Another important aspect is the relation between BNF rates and soil nutrients availability (especially P). It is well established that BNF is often limited by the low P availability in soils, however Mills et al. (2004) found no exclusive P limitation at any of their experimental sites where the BNF seems to be limited by Mo alone in P rich soils and co-limited by both Molybdenum and P in P poor soils. Another study suggested that the BNF limitation by P and Mo is a dynamic process. P can likely limit BNF in the early stage of the growing season, while Mo is limiting factor in mid-season (Jean et al., 2013).

Azotobacter Tolerance to Stress

In the soil ecosystem, populations of Azotobacter sp. are affected by soil physicochemical parameters such as organic matter, pH, temperature, soil depth, soil moisture, and soil salinity (Kizilkaya, 2009). The NaCl concentrations affected the PGPR activities of Azotobacter, mainly BNF in soil. However, some species of Azotobacter are known to tolerate salt concentrations of up to 10% NaCl. e.g., Azotobacter salinestris was shown to tolerate 8% NaCl concentration, but the total CFU/mL values were reduced compared to lower NaCl concentrations. In response to temperature, Azotobacter is a typical mesophilic organism which thrives at optimum temperatures of 25–30°C for growth and physiological properties. The minimum temperature for the growth of Azotobacter evidently lies on little above 0°C. Azotobacter cells cannot tolerate high temperatures, although they can survive at 45–48°C by forming cysts which germinate under favorable conditions (Saribay, 2003). A. salinestris survived at 45°C and recorded an optimum growth rate at 35°C, the growth reduced with increasing temperatures above 35°C.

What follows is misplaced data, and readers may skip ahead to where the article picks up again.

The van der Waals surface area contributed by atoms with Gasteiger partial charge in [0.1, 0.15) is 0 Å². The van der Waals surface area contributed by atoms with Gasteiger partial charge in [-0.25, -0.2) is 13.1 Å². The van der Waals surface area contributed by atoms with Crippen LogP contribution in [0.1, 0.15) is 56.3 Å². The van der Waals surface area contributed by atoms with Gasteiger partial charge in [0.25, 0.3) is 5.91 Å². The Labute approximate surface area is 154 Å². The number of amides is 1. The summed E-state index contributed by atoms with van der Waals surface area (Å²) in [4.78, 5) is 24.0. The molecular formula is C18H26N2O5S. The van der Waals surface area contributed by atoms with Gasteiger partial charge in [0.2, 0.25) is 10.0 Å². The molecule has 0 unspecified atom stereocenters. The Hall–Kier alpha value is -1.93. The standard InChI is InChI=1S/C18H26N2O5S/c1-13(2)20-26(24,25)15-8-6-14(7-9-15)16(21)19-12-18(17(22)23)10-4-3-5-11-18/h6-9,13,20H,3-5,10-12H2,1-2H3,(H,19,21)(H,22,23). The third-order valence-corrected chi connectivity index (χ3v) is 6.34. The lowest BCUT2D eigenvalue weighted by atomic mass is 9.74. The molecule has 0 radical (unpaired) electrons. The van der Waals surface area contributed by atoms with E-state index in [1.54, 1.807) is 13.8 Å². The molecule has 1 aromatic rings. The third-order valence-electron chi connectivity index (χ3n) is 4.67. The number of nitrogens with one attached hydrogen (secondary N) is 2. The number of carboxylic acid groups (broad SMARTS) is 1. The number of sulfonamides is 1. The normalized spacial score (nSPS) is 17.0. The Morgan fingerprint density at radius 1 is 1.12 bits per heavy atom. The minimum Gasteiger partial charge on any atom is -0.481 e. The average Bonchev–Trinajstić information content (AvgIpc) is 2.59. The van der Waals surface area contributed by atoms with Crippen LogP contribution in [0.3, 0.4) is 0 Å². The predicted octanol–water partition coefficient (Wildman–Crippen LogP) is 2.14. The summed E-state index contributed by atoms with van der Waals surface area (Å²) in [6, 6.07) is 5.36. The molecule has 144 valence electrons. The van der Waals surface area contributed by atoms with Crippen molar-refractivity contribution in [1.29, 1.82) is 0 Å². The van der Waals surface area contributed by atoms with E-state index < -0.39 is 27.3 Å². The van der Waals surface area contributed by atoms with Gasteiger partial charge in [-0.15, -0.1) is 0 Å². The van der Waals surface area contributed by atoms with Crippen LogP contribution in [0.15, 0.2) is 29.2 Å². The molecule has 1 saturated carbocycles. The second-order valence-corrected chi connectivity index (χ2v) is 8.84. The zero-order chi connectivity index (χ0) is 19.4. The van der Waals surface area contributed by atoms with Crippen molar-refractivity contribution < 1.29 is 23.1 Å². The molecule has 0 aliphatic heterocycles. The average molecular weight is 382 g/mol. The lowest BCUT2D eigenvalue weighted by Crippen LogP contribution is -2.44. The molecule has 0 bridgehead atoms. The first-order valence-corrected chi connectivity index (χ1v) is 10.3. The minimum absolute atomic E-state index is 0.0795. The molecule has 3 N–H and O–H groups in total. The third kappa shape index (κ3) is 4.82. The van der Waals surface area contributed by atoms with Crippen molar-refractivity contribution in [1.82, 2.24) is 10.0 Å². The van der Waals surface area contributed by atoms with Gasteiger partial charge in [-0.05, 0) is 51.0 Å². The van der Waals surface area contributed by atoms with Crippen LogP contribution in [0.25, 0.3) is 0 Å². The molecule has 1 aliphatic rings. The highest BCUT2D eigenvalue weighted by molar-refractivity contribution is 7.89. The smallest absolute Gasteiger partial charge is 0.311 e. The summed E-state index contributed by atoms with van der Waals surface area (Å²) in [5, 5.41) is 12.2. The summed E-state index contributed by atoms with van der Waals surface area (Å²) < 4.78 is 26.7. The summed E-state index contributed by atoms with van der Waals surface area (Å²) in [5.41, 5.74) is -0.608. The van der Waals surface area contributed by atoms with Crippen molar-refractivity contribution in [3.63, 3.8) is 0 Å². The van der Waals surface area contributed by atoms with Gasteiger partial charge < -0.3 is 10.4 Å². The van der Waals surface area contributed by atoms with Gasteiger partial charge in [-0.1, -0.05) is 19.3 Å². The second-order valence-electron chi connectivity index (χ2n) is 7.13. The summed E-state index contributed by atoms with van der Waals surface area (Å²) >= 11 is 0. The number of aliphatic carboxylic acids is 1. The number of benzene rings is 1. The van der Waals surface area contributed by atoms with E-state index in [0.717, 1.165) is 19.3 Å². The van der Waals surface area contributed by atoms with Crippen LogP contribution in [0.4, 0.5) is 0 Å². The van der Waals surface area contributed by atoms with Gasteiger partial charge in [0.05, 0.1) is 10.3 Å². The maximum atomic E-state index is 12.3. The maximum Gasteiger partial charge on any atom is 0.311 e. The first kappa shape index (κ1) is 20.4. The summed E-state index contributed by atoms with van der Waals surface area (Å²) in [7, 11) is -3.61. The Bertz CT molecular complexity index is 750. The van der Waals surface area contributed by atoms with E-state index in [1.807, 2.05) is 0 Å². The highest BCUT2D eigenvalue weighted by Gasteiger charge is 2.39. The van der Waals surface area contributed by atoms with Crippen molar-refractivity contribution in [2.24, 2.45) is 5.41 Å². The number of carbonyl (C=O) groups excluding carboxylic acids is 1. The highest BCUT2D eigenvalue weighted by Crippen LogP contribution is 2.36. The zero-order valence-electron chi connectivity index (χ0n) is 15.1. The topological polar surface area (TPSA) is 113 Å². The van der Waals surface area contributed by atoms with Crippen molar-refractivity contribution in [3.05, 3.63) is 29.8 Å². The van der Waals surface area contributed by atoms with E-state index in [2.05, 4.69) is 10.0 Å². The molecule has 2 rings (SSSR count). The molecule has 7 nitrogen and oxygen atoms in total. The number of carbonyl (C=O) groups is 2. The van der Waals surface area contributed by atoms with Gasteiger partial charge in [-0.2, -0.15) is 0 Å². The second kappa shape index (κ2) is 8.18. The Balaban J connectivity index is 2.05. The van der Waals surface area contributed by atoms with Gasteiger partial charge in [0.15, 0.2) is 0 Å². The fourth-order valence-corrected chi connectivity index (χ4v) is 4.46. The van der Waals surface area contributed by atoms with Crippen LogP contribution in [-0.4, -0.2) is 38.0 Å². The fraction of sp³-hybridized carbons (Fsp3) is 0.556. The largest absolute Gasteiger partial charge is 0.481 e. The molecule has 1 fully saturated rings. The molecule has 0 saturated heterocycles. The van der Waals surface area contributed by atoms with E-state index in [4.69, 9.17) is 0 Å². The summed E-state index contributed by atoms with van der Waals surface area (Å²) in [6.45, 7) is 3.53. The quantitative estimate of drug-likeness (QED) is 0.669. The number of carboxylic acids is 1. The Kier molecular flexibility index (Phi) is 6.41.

The presence of Azotobacter populations in soil ecosystems is controlled by pH. Generally, lower pH (<6.0) decreases Azotobacter population and in some cases, completely inhibits their growth. Acidic soils have unfavorable properties of poor and physiologically active nutrients and unsatisfactory air–water regime, so that the presence of Azotobacter in these soils was very low or even absent (Andjelković et al., 2018). An optimum pH of 7–7.5 is favorable for the physiological functions of Azotobacter. At this pH, population number may fall between 102 and 104 per gram of soil (Becking, 2006). Meanwhile, A. chroococcum survived at pH 9 and its growth was not inhibited at higher pH values, whereas A. salinestris was sensitive to pH above 9 and no growth was observed above this range.

Azotobacter Cysts Confer Unique Tolerance Traits and Survival Abilities